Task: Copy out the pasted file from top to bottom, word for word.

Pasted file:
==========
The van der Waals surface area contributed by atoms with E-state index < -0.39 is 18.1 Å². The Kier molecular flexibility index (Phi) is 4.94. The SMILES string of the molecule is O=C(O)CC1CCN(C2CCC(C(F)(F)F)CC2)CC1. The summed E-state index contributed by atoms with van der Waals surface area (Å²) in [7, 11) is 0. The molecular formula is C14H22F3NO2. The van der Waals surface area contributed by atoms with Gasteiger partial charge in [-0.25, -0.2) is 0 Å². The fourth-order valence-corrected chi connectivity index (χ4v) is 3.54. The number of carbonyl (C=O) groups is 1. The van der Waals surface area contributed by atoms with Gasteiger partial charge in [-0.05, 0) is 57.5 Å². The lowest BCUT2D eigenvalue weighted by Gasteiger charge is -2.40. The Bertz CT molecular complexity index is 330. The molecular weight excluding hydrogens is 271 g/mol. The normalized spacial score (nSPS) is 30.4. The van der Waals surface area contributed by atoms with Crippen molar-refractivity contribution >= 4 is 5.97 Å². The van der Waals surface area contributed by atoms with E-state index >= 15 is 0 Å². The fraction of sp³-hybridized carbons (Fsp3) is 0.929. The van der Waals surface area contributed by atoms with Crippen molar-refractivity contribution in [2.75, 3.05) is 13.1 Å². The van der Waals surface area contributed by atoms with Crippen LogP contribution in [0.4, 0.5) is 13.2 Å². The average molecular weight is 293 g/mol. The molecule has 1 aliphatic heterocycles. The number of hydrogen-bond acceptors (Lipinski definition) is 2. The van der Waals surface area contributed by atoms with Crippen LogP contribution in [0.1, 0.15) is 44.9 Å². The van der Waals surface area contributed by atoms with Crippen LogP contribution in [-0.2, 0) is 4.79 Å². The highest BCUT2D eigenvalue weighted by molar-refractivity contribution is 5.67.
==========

The van der Waals surface area contributed by atoms with E-state index < -0.39 is 18.1 Å². The Kier molecular flexibility index (Phi) is 4.94. The SMILES string of the molecule is O=C(O)CC1CCN(C2CCC(C(F)(F)F)CC2)CC1. The summed E-state index contributed by atoms with van der Waals surface area (Å²) in [7, 11) is 0. The molecular formula is C14H22F3NO2. The van der Waals surface area contributed by atoms with Gasteiger partial charge in [-0.25, -0.2) is 0 Å². The fourth-order valence-corrected chi connectivity index (χ4v) is 3.54. The number of carbonyl (C=O) groups is 1. The van der Waals surface area contributed by atoms with Gasteiger partial charge in [-0.05, 0) is 57.5 Å². The lowest BCUT2D eigenvalue weighted by Gasteiger charge is -2.40. The Bertz CT molecular complexity index is 330. The molecular weight excluding hydrogens is 271 g/mol. The normalized spacial score (nSPS) is 30.4. The van der Waals surface area contributed by atoms with Crippen molar-refractivity contribution >= 4 is 5.97 Å². The van der Waals surface area contributed by atoms with E-state index >= 15 is 0 Å². The fraction of sp³-hybridized carbons (Fsp3) is 0.929. The van der Waals surface area contributed by atoms with Crippen molar-refractivity contribution in [2.75, 3.05) is 13.1 Å². The van der Waals surface area contributed by atoms with Crippen LogP contribution in [0.4, 0.5) is 13.2 Å². The average molecular weight is 293 g/mol. The molecule has 1 aliphatic heterocycles. The number of hydrogen-bond acceptors (Lipinski definition) is 2. The van der Waals surface area contributed by atoms with Crippen LogP contribution in [0.1, 0.15) is 44.9 Å². The van der Waals surface area contributed by atoms with Crippen LogP contribution in [-0.2, 0) is 4.79 Å². The highest BCUT2D eigenvalue weighted by molar-refractivity contribution is 5.67.